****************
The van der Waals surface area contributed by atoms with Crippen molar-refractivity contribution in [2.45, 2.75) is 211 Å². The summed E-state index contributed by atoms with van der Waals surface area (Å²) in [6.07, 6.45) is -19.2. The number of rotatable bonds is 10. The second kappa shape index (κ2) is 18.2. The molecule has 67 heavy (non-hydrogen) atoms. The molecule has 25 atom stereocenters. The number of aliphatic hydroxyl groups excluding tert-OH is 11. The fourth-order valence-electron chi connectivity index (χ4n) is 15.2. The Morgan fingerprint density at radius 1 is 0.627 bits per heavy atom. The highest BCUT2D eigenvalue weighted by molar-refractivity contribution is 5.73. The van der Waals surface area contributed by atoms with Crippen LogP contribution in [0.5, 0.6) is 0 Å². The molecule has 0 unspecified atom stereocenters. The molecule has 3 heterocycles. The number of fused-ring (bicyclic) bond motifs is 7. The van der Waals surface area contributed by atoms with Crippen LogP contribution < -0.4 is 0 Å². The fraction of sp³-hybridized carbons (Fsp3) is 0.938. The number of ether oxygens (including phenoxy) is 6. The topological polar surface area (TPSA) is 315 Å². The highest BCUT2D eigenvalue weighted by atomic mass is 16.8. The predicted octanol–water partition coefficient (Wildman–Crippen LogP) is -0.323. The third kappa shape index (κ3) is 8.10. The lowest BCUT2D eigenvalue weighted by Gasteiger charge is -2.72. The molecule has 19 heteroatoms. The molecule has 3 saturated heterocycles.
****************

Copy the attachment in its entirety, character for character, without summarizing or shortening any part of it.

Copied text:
The van der Waals surface area contributed by atoms with Crippen molar-refractivity contribution in [2.45, 2.75) is 211 Å². The summed E-state index contributed by atoms with van der Waals surface area (Å²) in [6.07, 6.45) is -19.2. The number of rotatable bonds is 10. The second kappa shape index (κ2) is 18.2. The molecule has 67 heavy (non-hydrogen) atoms. The molecule has 25 atom stereocenters. The number of aliphatic hydroxyl groups excluding tert-OH is 11. The fourth-order valence-electron chi connectivity index (χ4n) is 15.2. The Morgan fingerprint density at radius 1 is 0.627 bits per heavy atom. The highest BCUT2D eigenvalue weighted by molar-refractivity contribution is 5.73. The van der Waals surface area contributed by atoms with Crippen LogP contribution in [0.5, 0.6) is 0 Å². The molecule has 0 unspecified atom stereocenters. The molecule has 3 heterocycles. The number of fused-ring (bicyclic) bond motifs is 7. The van der Waals surface area contributed by atoms with Crippen LogP contribution < -0.4 is 0 Å². The fraction of sp³-hybridized carbons (Fsp3) is 0.938. The number of ether oxygens (including phenoxy) is 6. The topological polar surface area (TPSA) is 315 Å². The highest BCUT2D eigenvalue weighted by atomic mass is 16.8. The predicted octanol–water partition coefficient (Wildman–Crippen LogP) is -0.323. The third kappa shape index (κ3) is 8.10. The lowest BCUT2D eigenvalue weighted by Gasteiger charge is -2.72. The molecule has 19 heteroatoms. The molecule has 3 saturated heterocycles.